Why was it so hard for this man to find work?

Dr Augustine Stevens is an example of why the Government needs to act to
make it easier for refugees to find employment in the UK.

He is a former Minister of State for Education and Cultural Affairs for
Sierra Leone with more than 15 years of parliamentary experience. He was also
deputy head of Sierra Leone’s Economic and Technical Cooperation Unit and is an
experienced lecturer who taught at the University of Illinois in the US for 10

In 1997 he arrived in the UK and was given refugee status after he was
forced to flee his country because of the civil war.

But despite his impressive CV it took him a year-and-a-half and more than 50
job interviews to find employment.

Dr Stevens was eventually offered a post by the Refugee Council, where he is
team leader for employment and support.

"I came here in 1997 because of the continuing war in Sierra Leone.
Because of my background I did not expect it too difficult to find employment

"I pursued teaching positions but I could not secure any more than two
hours a week. That was not enough to feed my family and keep me off the
benefits system I longed to leave," he said.

Dr Stevens, who has a doctorate in philosophy and political science,
suffered 18 months of frustration as he attended interview after interview,
being told he was either over qualified or did not have the necessary UK

He said, "I think there were are some cultural difficulties. For
example, in the US fundraising means selling cakes to raise small amounts of
money, whereas grant-raising is for large-scale projects.

"While at the University of Illinois I helped raise $1m for the
university but I was not able to say that I had fundraising experience."

On another occasion Dr Stevens was asked whether he had mediation skills and
so he outlined his role as a mediator during conflicts in his own country as
well as in Chad and Western Sahara, only to be told that this was not relevant
because he did not have UK experience.

"There are cultural differences that recruitment and personnel people
should be sensitive to when they are interviewing refugees," he said.

He applied for a huge variety of jobs including a position as a minicab
driver, which he could not take because he had no passport and consequently
could not get a driving licence.

Dr Stevens finally secured his job with the refugee council after working
for another voluntary sector organisation and he now helps other refugees try
and overcome the obstacles he faced in his search for employment.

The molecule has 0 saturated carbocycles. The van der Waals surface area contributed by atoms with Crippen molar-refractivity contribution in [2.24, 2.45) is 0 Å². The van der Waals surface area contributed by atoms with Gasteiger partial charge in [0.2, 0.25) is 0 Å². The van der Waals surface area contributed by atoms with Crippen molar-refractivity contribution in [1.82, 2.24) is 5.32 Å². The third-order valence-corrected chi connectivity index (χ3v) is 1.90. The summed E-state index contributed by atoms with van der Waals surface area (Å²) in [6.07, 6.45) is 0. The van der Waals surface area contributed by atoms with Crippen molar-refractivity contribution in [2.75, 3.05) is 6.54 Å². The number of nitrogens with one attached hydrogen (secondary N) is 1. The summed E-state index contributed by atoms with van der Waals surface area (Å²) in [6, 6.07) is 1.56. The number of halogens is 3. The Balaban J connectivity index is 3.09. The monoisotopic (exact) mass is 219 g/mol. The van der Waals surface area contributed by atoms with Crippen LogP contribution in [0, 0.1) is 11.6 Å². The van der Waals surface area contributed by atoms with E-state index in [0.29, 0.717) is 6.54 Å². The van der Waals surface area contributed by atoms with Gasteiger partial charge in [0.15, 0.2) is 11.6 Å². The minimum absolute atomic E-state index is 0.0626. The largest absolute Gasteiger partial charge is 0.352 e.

He is convinced that there are many thousands of skilled refugees who could
make a real difference to the skills shortages in the UK. "We have
refugees with experience in construction, medicine, health services, teaching,
catering, the hospitality sector and tourism," he explained.

Dr Stevens believes that details of asylum-seekers’ occupations should be
included in their application forms and the Government should invest in a
skills audit so there is a database available to employers revealing the range
of skills in the refugee community.

Another development that Dr Stevens would like to see is the creation of a
permission-to-work document that includes details of refugees’ qualifications
and experience – one of the aims of Personnel Today’s Refugees in Employment

"There needs to be something to give employers confidence to consider
an individual fairly and remove the concerns that some employers have over
having anything to do with refugees."

The Refugee Council plays a key role in helping refugees become more
employable and offers training in business information, accounting, health and
social care, IT and childminding as well as English language tuition.


By Ben Willmott

Policy makers hear campaign aims

Personnel Today took part in a high level policy-making forum on the
economic and social implications of free movement of staff within the European

The magazine’s Refugees in Employment campaign was highlighted at the
Institute for Public Policy Research’s influential seminar in London last week.

Editor Noel O’Reilly and deputy editor Catriona Marchant outlined the aims
of the campaign and contributed to the policy debate.

The forum was attended by academics, government policy makers in the Home
Office and Foreign Office, the CBI, TUC and the Number Ten policy unit.

Sandra Pratt, principal administrator for the immigration and asylum unit at
the European Commission presented a paper on common EU policy in this highly sensitive


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